The present invention provides low stress, void-free deposition of conductive material ions to the seed layer during electro-deposition by increasing the surface mobility of the plated ions.

Referring now to FIG. 4 (PRIOR ART), therein is shown a chart of forward pulse current 400 which was used in the past for electroplating the larger portions of the channels and vias. Again, there are many forward pulses, but three are shown for convenience. The forward pulse current 400 has forward pulses 402 followed by zero intervals 404. This provides for relatively fast electroplating.

Referring now to FIG. 5, therein is shown a chart of a time ramped forward pulse series 500, which could be current or voltage changes, used in the electroplating of the large channels and vias in the practice of the present invention. The current ranges from 0.5 to 7 amps and from 0 to ±5 volts. Again, in the process of the present invention, there are many forward pulses, but there are also three different types of electrical cycles being utilized. A first, short electrical cycle 502 includes of a forward pulse 502A followed by a short zero interval 502B. A second, intermediate electrical cycle 504 consists of a forward pulse 504A followed by an intermediate zero interval 504B. A third, long electrical cycle 506 consists of a forward pulse 506A followed by a long zero interval 506B.

While three sets of electrical cycles 502, 504, and 506 are described, they are also be examples of a continuous change in the zero interval durations from electrical cycle 502 to electrical cycle 504 to electrical cycle 506. The total duration of the electrical cycles ranges from 0.5 to 15.0 milliseconds. for the current level of technology but will decrease with reduction of channel and via dimensions.

Operation

In production, a conventional first damascene process was used to dispose a first channel 101 shown in FIG. 1A (PRIOR ART) and FIG. 1B (PRIOR ART) in a first channel oxide layer (not shown) above portions of a semiconductor device (not shown) on a production semiconductor wafer 100. The damascene process starts with a photolithographic process which uses a mask to define a first channel opening (not shown) in the first channel oxide layer. The first channel opening is etched and then filled with a barrier layer and a seed layer. Examples of suitable seed materials include copper and copper alloys. The seed layer 124 is deposited using a conventional metal deposition technique such as ionized metal plasma (IMP). In these processes, the metal ions are charged and directed toward the semiconductor wafer 100 to be deposited.

For filling the large volumes of the channel 101, the time ramped forward pulse electroplating technique of the present invention is used to deposit the remainder of the first conductive material in the first channel 101. The short electrical cycle 502 of FIG. 5 is used initially because it allows the electroplating solution, which is rich in conductive material, to plate quickly on the forward pulses. As the conductive material is reduced in ion concentration in the channels, the zero intervals are increased or the intermediate electrical cycle 304 is used. This allows more time for the ion concentration of conductive material to increase in the electroplating solution near the channel surfaces before the forward plating pulses. As the ion concentration of conductive material is minimized because of the filling of the channels, the zero intervals are increased to a maximum or the long electrical cycle 306 is used.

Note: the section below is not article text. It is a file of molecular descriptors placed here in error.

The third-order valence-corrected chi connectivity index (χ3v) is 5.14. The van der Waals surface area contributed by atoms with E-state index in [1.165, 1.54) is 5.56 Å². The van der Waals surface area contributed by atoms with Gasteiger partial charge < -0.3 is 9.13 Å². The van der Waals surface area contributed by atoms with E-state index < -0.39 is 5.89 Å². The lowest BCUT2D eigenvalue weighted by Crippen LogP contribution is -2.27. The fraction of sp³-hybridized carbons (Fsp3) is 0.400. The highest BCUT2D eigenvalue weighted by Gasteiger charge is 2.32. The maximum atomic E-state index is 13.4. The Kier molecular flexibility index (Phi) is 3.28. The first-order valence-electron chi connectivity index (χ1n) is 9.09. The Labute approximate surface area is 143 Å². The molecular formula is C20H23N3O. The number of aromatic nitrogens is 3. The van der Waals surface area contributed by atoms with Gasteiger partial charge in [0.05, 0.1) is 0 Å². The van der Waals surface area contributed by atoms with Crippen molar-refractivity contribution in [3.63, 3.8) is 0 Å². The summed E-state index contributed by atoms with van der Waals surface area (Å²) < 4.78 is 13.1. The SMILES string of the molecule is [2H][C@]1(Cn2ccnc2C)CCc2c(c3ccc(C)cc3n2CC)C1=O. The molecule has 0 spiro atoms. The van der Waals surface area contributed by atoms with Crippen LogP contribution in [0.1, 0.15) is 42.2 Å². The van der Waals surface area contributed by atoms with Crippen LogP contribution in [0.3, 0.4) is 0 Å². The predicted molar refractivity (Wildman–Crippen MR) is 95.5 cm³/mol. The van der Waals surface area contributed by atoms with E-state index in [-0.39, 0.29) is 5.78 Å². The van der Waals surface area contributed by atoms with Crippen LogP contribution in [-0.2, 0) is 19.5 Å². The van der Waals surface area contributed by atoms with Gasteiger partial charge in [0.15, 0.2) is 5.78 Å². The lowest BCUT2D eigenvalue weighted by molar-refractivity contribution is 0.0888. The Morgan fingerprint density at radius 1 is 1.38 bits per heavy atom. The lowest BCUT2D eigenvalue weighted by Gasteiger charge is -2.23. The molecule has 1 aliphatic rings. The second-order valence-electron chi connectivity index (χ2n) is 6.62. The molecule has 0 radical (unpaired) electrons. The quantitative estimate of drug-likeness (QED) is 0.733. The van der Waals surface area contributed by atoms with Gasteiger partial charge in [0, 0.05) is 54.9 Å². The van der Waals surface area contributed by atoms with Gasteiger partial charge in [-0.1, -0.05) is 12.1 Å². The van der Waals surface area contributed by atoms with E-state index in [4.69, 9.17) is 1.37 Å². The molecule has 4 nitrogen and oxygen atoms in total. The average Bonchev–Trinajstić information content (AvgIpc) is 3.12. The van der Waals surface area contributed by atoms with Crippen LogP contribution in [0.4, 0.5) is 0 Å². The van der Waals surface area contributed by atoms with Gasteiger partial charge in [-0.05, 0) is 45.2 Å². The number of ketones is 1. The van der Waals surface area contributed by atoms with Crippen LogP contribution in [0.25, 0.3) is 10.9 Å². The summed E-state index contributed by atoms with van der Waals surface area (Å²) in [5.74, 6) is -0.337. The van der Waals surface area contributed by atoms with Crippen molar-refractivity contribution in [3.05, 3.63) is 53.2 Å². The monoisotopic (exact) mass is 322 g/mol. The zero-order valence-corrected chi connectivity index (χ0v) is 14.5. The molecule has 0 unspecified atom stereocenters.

A chemical-mechanical polishing process would then be used to remove the conductive material except where it is in the first channel oxide.

The stop nitride layer 114, the via oxide layer 116, and the via nitride layer 117 are successively deposited on top of the first channel 101 and the first channel oxide layer (not shown) using conventional deposition techniques.

By using the via photoresist and the via photolithographic process followed by nitride etching of the cross-sectional area 104 in the via nitride layer 117, the basis for the via 120 was formed. The subsequent deposition of the second channel oxide layer 108 prepares the way for the second channel 102 to be perpendicular to the first channel 101.

The second damascene process uses a further mask to define the second channel opening 106 in the second channel oxide layer 108. Since the second damascene process uses an anisotropic oxide etch, the etch also forms the via 120 down to the stop nitride layer 114. The anisotropic oxide etch etches faster in the vertical direction of FIG. 5 than in the horizontal direction. A nitride etch of the stop nitride layer 114 exposes a portion of the first channel 101 and completes the etching steps.

Next, a thin barrier layer (not shown) is deposited in the second channel opening 106 and the via 120 including along the walls of the second channel opening 106 and the via 120. The thickness of the barrier material is insufficient to fill the second channel opening 106 and the via 120. Thereafter, the thin seed layer 124 is deposited on the barrier layer in the second channel opening 106 and the via 120. Again, the thickness of the seed layer 124 is insufficient to fill the second channel opening 106 and the via 120.